Paint & Varnish

Stage 1

Drill a rough ring of holes though the base with the pin vice and a suitable bit. You can use a large drill bit and a power drill if you like, but the next steps will be tougher unless you also have a mini-drill.

Stage 2

Carefully join up the holes with a craft knife. Working from the lower surface, start to slope the hole outwards.

Stage 3

Continue carving, until you have made a smooth surface, hiding the original drill bit holes. If you have one, you can use a mini-drill and a suitable rasp bit for this part.

Stage 4

Paint the inside of the hole with a couple of layers of acrylic - I used a dark grey/brown. Leave to dry.

Stage 5

Mix a small quantity of plaster, and wait till it becomes like a thin paste. With the base upside-down, pour in a suitable amount to slightly overfill the cavity.

Stage 6

Lift the base, and force the plaster through the hole, until it protrudes slightly above the surface.

Leave to dry.

Stage 7

Add a couple of layers of gloss varnish to the surface of the resin, which will increase the transparency. Leave to dry.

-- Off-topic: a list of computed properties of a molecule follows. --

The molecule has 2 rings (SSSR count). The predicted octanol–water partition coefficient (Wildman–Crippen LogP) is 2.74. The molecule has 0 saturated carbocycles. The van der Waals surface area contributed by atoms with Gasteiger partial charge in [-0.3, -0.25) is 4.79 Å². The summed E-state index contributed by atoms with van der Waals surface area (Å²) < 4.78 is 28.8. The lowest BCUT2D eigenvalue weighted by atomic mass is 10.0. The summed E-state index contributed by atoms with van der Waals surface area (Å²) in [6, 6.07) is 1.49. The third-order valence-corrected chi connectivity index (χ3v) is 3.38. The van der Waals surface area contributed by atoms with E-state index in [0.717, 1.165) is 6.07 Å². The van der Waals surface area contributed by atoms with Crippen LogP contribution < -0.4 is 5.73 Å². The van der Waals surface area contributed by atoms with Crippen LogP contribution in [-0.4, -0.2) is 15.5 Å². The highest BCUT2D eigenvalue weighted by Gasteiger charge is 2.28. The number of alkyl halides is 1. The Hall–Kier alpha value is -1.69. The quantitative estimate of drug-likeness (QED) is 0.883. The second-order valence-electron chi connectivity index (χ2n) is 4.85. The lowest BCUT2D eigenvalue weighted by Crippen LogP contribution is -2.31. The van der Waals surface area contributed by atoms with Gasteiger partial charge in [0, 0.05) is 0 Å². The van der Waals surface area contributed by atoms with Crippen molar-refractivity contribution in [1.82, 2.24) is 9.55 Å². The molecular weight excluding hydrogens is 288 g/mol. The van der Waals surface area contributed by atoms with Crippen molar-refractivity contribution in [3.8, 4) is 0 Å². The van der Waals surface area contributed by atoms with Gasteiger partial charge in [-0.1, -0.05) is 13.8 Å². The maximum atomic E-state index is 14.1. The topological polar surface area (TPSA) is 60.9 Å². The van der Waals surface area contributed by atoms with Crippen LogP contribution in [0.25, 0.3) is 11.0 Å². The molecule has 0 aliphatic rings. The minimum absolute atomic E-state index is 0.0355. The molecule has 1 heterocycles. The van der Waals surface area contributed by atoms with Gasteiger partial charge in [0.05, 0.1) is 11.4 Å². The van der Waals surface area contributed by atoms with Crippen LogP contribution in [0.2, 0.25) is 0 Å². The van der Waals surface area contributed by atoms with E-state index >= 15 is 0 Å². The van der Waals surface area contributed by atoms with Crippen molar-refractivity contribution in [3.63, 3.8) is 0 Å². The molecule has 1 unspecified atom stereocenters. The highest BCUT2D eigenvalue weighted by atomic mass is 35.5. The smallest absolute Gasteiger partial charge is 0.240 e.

Stage 8

Drybrush the top of the plaster with a suitable colour and highlight to finish.

Bull-rushes (Cattails) (Click thumbnails for larger images)

Materials:

Clear Model Base

Pin Vice & Drill Bit

Paint & Varnish

Field Grass

Thin Wire

Sand

Superglue

PVA (White Glue)

Stage 1

Take a pinch of field grass, and cut it in half to obtain a suitable length. Hold the grass between you finger and thumb, and rub it as shown to get a more uneven appearance to the cut end.

Stage 2

Carefully place a small drop of superglue in the centre of the grass and twist the free end with your other hand. This should spread the glue over the fibres to give a strong joint. Leave till the glue is dry.

Stage 3

Cut the grass in half through the centre of the superglue joint to obtain two bunches.

Stage 4

Select a suitable sized drill bit for the bunch, and make a hole through the base.

Stage 5

Place a drop of clear gloss varnish in the hole.

Stage 6

Insert a bunch of rushes into the varnish and twist it around to ensure good coverage. Leave for a few minutes, and wipe off any excess varnish from the base. 

Stage 7

Cut a piece of wire to an appropriate length - slightly taller than the bunch of rushes.

Stage 8

Add a drop of PVA to one end of the wire, liberally coating about 5mm (1/5")

Stage 9

Dip the end into sand, ensuring good coverage. Gently roll the sandy end on a piece of paper if necessary, to get a thin "sausage" shape.

Stage 10

Allow the glue to dry before painting the whole assembly with a dark brown colour.

Stage 11

Push a map pin through the middle of the bunch of rushes to make a small hole, and insert the wire. Try to avoid holding the sand whilst doing this step.

 

free hit counter

Contact me with suggestions, comments or questions.